Jolie Pearl Oyster Bar brings a unique element to the Capital City
In oyster country, it makes perfect sense to offer not only the regional favorite, but also a variety of oysters from the East and West coasts. At least, that’s what the team behind downtown Baton Rouge’s new Jolie Pearl believes.
“We wanted to do one thing—oysters—and do it really well,” says developer Derek Fitch, part of a group of investors that includes businessmen Scott Emonet, Dana Brown, Trent Wilson, Capital City Grill and Stroube’s restaurateur Rick Volland, and Eric Carnegie, who has run operations for Volland.
Alongside the versatile and affordable Gulf oyster, Jolie Pearl features West Coast varieties like the fruity Naked Roy oyster from Samish Bay in the northern Puget Sound, and the Chefs Creek oyster, a creamy and well-rounded oyster from Vancouver Island. From the Eastern Seaboard, look for the popular Naked Cowboy, a firm bivalve with good minerality from the Long Island Sound, and the James River oyster from a traditional oystering area in the southern Chesapeake Bay.
Harvested from colder waters, these oysters don’t carry the threat of bacteria in warmer months that Gulf oysters do, and they can be enjoyed on the half shell year-round. Their nuanced flavors are impacted by the highly variable coastal conditions in which they’re grown.
“Oysters have their own terroir,” says Fitch. “And it’s a lot of fun for oyster fans to have access to ones from around the country.”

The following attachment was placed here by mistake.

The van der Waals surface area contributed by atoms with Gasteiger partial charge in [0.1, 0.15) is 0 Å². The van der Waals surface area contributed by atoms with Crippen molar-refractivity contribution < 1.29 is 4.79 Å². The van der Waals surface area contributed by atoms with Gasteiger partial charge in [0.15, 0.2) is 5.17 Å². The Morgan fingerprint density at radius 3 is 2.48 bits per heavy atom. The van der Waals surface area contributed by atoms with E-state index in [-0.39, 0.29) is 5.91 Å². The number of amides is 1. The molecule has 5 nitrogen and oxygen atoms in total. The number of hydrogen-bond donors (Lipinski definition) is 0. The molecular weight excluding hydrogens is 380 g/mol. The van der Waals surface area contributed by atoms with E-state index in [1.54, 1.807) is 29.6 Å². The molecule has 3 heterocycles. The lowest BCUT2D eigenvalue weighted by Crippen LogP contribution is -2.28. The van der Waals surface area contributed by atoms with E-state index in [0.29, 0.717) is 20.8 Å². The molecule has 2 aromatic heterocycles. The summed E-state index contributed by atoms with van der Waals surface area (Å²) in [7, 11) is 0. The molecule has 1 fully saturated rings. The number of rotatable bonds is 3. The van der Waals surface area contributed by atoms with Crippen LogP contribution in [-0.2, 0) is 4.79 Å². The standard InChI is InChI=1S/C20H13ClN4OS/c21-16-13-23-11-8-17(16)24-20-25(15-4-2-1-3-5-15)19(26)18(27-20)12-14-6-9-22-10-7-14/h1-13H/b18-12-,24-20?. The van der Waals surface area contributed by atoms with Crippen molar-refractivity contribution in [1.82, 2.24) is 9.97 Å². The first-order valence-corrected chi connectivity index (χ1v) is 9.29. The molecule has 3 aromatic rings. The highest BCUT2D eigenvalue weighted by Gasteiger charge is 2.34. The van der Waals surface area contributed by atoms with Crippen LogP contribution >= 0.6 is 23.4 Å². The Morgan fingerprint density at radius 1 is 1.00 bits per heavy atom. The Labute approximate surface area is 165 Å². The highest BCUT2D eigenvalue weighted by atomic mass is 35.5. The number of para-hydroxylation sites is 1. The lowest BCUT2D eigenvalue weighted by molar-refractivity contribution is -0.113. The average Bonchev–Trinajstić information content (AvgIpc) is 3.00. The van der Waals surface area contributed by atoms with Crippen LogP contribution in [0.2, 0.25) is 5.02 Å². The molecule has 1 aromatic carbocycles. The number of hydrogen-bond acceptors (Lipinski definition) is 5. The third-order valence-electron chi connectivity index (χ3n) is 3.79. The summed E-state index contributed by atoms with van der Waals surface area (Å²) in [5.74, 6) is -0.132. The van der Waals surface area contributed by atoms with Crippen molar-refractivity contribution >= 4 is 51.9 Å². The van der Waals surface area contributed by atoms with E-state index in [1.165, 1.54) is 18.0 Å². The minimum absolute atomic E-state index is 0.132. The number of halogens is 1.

Carnegie designed Jolie Pearl’s menu to be both straightforward and playful. Oysters on the half shell can be enhanced with cold toppings like grapefruit lemon granita or cucumber mignonette—clean accompaniments that highlight, but won’t overpower delicate flavors. But, Jolie Pearl also offers hefty baked oysters, including shameless Rockefeller and Bienville, as well as a muffaletta-inspired formula and one with corn maque choux.
A “grill cam” over the bar reveals oysters as they’re fired up on a char-griller and gilded with traditional butter, herbs and Romano cheese—or with Jolie Pearl’s own brie and bacon or blue cheese.
The new spot occupies two storefronts overlooking North Boulevard and the downtown square. With classic south Louisiana architectural touches like beaded board and pressed tin ceilings, it feels both modern and rustic. The team says they’ve tried to incorporate memorable and interactive features, including a visible shucking station, an absinthe vessel, locked liquor cabinets for regulars and a record player. Bring your own LP, says Carnegie, and when the needle stops, remind the bartender to flip it over.
Jolie Pearl opened in late October and has been attracting both local food lovers and a growing number of hotel guests in the area. Fitch, a downtown developer, believes the timing is right for the bar restaurant.
“Things have changed so much in downtown over the last several years,” he says. “This really is the place to be.”